New Year’s Eve in Trail, circa the 1950s. Photo: Trail Historical Society

New Year’s Eve in Trail, circa the 1950s. Photo: Trail Historical Society

Trail Blazers: Dosey Doe-ing in a New Year

Trail Blazers is a weekly feature in partnership with the Trail Museum and Archives

Those of us who grew up in Trail during the heydays likely remember the huge draw that square dancing once had.

Dressed in western garb and the women in frilly dresses, these dancers would fill the largest venues in the city, such as the Cominco Arena, sans ice of course, so they could step-to their routines which were always entertaining to watch.

So for this week’s Trail Blazers feature it is perfect timing to reminisce about the Trail and District Square Dance Association. These images from the Trail Historical Society show dancers celebrating a 1950s New Year’s Eve with a hopping party at the Scouts Hall, located on the corner of Fourth Avenue and McLean Street in East Trail.

New Year’s Eve in Trail, circa the 1950s. Photo: Trail Historical Society

New Year’s Eve in Trail, circa the 1950s. Photo: Trail Historical Society

Many square dance jamborees were hosted in Trail during that decade in the arena, usually in May and June, welcoming dancers and callers from all over B.C. and Washington state.

Jamborees included a grand march, various dances, clinics, and they usually wrapped up with an all-you-can-eat cowboy breakfast.

Full of music and dancing, this New Year’s Eve party was undoubtedly one for the books!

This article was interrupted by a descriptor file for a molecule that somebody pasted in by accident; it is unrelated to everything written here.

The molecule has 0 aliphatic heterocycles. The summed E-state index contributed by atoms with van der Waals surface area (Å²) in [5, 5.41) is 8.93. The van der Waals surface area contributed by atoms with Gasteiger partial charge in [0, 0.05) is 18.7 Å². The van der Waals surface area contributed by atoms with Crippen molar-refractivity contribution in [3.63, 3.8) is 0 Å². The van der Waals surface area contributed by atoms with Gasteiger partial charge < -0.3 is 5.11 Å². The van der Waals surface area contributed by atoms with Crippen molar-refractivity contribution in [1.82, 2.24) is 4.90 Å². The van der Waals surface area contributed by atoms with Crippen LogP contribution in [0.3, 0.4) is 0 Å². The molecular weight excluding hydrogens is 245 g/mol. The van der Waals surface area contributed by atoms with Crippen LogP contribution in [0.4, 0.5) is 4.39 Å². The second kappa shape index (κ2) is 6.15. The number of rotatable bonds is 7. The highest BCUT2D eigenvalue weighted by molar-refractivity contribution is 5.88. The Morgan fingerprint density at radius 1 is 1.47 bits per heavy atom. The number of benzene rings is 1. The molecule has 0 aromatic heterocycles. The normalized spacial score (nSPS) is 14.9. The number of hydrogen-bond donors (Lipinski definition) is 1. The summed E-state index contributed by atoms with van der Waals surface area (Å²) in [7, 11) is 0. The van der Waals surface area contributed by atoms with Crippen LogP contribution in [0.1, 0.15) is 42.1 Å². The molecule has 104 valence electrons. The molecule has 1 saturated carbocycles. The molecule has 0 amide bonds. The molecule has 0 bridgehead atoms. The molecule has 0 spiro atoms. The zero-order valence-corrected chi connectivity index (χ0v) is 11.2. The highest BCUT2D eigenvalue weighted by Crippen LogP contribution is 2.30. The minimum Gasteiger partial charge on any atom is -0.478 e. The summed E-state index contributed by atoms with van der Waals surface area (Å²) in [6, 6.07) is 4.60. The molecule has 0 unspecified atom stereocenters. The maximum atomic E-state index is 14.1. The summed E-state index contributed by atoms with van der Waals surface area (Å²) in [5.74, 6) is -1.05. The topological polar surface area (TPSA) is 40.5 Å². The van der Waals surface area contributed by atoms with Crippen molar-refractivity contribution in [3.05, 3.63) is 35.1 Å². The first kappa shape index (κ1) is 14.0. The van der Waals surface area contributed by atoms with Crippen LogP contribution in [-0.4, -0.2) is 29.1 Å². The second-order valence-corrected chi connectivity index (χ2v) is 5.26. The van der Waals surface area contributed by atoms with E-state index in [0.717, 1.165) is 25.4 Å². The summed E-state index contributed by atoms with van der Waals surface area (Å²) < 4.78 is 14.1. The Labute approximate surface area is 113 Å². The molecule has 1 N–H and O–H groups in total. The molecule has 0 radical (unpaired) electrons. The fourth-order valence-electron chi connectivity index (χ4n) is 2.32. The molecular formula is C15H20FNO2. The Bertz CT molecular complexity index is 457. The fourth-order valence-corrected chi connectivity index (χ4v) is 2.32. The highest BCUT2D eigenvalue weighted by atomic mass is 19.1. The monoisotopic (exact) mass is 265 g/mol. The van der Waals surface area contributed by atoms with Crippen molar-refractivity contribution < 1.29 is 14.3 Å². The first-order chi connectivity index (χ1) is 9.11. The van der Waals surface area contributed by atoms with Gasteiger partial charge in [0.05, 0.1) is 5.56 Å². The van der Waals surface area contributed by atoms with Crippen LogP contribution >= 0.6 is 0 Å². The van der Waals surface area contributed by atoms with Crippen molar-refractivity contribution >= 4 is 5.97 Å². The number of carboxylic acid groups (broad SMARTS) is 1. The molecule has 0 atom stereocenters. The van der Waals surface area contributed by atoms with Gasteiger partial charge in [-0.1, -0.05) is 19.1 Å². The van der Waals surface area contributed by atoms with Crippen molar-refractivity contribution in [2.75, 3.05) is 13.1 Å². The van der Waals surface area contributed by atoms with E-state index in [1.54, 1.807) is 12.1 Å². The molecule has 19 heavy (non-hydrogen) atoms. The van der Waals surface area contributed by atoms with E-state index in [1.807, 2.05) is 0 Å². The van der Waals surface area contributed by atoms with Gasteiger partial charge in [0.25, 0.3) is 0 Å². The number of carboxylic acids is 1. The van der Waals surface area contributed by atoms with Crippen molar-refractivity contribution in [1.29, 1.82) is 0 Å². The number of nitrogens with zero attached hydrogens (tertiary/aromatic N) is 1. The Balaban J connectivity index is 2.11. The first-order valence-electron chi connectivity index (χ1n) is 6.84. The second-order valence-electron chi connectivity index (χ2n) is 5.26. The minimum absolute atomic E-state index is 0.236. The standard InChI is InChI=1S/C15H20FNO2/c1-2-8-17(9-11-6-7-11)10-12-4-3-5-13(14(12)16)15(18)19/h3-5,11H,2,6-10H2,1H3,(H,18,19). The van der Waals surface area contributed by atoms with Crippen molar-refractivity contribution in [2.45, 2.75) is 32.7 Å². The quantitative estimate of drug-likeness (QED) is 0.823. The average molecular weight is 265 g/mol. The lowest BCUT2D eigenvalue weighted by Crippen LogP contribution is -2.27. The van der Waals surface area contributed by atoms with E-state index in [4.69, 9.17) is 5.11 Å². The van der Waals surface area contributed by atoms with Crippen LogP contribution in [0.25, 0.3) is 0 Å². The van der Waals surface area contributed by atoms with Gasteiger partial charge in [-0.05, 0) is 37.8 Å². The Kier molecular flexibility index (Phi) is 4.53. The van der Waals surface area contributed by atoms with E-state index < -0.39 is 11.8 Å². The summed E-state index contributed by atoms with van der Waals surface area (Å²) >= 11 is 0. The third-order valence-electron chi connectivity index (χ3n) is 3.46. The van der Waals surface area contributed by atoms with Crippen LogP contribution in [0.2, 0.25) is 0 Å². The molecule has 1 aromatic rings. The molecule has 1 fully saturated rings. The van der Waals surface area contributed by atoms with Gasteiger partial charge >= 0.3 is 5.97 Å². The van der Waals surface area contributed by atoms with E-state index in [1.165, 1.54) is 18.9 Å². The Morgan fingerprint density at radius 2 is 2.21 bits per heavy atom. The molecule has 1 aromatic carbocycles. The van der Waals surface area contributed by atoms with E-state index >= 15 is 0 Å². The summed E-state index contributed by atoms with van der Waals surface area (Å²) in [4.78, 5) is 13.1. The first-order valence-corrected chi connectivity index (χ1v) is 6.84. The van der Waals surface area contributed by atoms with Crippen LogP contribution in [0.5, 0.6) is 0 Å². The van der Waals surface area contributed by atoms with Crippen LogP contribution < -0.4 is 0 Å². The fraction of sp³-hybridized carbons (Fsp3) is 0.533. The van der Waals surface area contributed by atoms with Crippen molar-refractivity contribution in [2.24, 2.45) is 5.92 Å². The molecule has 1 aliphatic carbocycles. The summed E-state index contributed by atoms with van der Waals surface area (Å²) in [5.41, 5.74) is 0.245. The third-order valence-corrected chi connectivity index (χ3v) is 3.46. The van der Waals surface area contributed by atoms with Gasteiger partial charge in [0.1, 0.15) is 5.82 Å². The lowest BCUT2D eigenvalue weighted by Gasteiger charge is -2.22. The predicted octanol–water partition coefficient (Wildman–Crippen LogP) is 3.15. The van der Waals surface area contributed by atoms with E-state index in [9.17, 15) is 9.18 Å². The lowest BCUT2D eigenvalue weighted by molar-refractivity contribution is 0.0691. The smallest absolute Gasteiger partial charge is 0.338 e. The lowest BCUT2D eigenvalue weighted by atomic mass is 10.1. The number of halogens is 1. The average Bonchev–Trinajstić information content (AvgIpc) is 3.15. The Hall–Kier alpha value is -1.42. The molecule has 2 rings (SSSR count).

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A square dance is a dance for four couples (eight dancers in total) arranged in a square, with one couple on each side, facing the middle of the square. Square dances contain elements from numerous traditional dances and were first documented in 16th-century England, but they were also quite common in France and throughout Europe. Early square dances, particularly English country dances and French quadrilles, traveled to North America with the European settlers and developed significantly there.

Square dance movements are known as calls, and some forms of the dance, such as traditional and modern western square dancing, use a caller to direct the dancers through different calls. In some forms of traditional square dancing, the caller may be one of the dancers or musicians, but in modern western square dancing, the caller is on stage giving full attention to directing the dancers.

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